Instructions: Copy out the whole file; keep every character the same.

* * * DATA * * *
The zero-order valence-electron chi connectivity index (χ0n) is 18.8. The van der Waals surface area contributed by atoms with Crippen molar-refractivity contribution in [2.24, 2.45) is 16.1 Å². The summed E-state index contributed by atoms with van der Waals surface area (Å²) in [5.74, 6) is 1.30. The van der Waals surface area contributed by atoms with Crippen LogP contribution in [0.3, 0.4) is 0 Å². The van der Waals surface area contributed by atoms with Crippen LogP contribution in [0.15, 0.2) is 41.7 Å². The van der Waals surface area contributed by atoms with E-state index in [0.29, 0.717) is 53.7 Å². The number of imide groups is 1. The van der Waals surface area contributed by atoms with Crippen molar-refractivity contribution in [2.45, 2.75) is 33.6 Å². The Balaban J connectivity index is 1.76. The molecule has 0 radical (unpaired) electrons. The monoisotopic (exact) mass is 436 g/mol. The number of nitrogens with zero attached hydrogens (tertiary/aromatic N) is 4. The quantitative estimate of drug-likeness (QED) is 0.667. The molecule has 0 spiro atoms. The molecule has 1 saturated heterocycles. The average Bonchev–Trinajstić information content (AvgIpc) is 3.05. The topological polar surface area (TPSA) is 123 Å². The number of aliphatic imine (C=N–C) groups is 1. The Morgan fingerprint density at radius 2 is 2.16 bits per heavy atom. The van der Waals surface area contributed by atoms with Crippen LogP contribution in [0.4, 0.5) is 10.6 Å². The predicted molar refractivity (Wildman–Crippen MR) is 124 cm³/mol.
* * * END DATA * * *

The zero-order valence-electron chi connectivity index (χ0n) is 18.8. The van der Waals surface area contributed by atoms with Crippen molar-refractivity contribution in [2.24, 2.45) is 16.1 Å². The summed E-state index contributed by atoms with van der Waals surface area (Å²) in [5.74, 6) is 1.30. The van der Waals surface area contributed by atoms with Crippen LogP contribution in [0.3, 0.4) is 0 Å². The van der Waals surface area contributed by atoms with Crippen LogP contribution in [0.15, 0.2) is 41.7 Å². The van der Waals surface area contributed by atoms with E-state index in [0.29, 0.717) is 53.7 Å². The number of imide groups is 1. The van der Waals surface area contributed by atoms with Crippen molar-refractivity contribution in [2.45, 2.75) is 33.6 Å². The Balaban J connectivity index is 1.76. The molecule has 0 radical (unpaired) electrons. The monoisotopic (exact) mass is 436 g/mol. The number of nitrogens with zero attached hydrogens (tertiary/aromatic N) is 4. The quantitative estimate of drug-likeness (QED) is 0.667. The molecule has 0 spiro atoms. The molecule has 1 saturated heterocycles. The average Bonchev–Trinajstić information content (AvgIpc) is 3.05. The topological polar surface area (TPSA) is 123 Å². The number of aliphatic imine (C=N–C) groups is 1. The Morgan fingerprint density at radius 2 is 2.16 bits per heavy atom. The van der Waals surface area contributed by atoms with Crippen LogP contribution in [0.4, 0.5) is 10.6 Å². The predicted molar refractivity (Wildman–Crippen MR) is 124 cm³/mol.